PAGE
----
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Payment, P. (1995) Health Significance of Bacterial Regrowth in Drinking Water: Free Opinion. Rev. Sci. Eau 8 (3) : 301-314. [bilingual]

Simultaneously published in french under the title: Effets sur la santé de la recroissance bactérienne dans les eaux de consommation: Tribune libre.

Communication presented at the International Symposium Matière Organique Biodégradable, École Polytechnique de Montréal, June 1994

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The presence of heterotrophic bacteria in drinking water (tap, point-of use treated or bottled) poses a difficult problem because we do not clearly know if they are really innocuous. Two points of views are presented: they could be totally unimportant whatever their number or they can be opportunistic pathogens and even frank pathogens if they are allowed to multiply in large numbers. These bacteria are not of faecal origin and are not indicators of faecal pollution even if occasionally some can be described as coliforms. Studies in the United States on families drinking water from domestic filtration units did not observe any significant health effects while other researchers have observed an inhibitory effect of these heterotrophic bacteria on coliforms and some pathogenic bacteria. On the other band, recent Canadian studies have observed that high bacterial counts in the water produced by reverse-osmosis units were correlated to gastrointestinal illnesses and that bacteria of potential virulence were present in tap water. All these observations have brought back the question of the potential health effects of heterotrophic bacteria. At the same time, the ability of current water quality indicators to protect public health is questioned and we must find other methods for the surveillance of waterborne diseases. Within these new guidelines or regulations, will probably have to set a limit on the acceptable number of heterotrophic bacteria in water. What this level will be remains to be determined, but until then we must assume that it is prudent to test drinking water in such a way, that it will not promote or permit the uncontrolled multiplication of bacteria of which we know so little. We are discovering new pathogens each year and we cannot assume that they are not present in treated waters. There are two approaches that can be used to limit potential health risks. The first is to limit the total population of heterotrophic bacteria by limiting available nutrients and using appropriate enumeration methods (heterotrophic plate count or epifluorescence viable counts). The second is to use or develop an indicator of health risk based on the virulence of bacteria (i.e., detection of virulence factors). There are still long discussions and researches ahead, but the driving force will be probably directed at limiting the nutrient available to heterotrophic bacteria and preventing significant growth in water distribution systems.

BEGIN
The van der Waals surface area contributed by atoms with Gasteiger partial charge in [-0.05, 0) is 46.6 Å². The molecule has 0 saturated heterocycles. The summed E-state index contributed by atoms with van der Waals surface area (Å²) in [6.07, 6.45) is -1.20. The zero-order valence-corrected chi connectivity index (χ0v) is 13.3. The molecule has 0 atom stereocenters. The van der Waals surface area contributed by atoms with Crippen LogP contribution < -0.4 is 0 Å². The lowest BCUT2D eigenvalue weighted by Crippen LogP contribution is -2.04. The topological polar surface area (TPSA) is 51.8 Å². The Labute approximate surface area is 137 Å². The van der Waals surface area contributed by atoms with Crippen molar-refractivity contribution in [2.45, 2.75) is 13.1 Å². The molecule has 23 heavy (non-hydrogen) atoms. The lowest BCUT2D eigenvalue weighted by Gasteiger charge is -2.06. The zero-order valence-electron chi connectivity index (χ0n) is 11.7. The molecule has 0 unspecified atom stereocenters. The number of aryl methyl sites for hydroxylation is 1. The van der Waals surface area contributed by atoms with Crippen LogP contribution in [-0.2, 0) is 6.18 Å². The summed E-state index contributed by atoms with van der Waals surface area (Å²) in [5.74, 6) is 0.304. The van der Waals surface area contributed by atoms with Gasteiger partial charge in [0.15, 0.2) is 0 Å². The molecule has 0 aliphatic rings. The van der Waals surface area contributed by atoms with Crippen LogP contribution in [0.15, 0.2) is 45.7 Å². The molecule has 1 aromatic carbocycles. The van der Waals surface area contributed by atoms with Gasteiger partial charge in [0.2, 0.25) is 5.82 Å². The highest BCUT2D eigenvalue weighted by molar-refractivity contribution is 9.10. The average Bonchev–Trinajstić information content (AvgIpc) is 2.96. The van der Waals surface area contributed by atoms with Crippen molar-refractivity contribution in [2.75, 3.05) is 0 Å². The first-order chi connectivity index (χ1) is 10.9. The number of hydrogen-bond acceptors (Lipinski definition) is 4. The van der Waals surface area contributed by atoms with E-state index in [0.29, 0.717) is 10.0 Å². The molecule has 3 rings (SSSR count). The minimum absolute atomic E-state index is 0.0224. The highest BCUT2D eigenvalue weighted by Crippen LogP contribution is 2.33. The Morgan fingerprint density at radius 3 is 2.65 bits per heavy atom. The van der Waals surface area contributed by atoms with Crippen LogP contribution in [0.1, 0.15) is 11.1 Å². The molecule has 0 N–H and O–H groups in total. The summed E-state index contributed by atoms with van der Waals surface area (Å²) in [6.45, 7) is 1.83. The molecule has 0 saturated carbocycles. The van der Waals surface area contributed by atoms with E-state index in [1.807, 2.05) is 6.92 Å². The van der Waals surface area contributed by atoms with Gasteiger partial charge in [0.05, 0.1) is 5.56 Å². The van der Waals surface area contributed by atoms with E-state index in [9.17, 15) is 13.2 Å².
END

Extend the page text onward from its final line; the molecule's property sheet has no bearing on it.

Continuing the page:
Corresponding author

P. Payment, Institut Armand Frappier, Université du Quebec, 531 Boul. des Prairies, Laval (Québec), H7N 4Z3 CANADA

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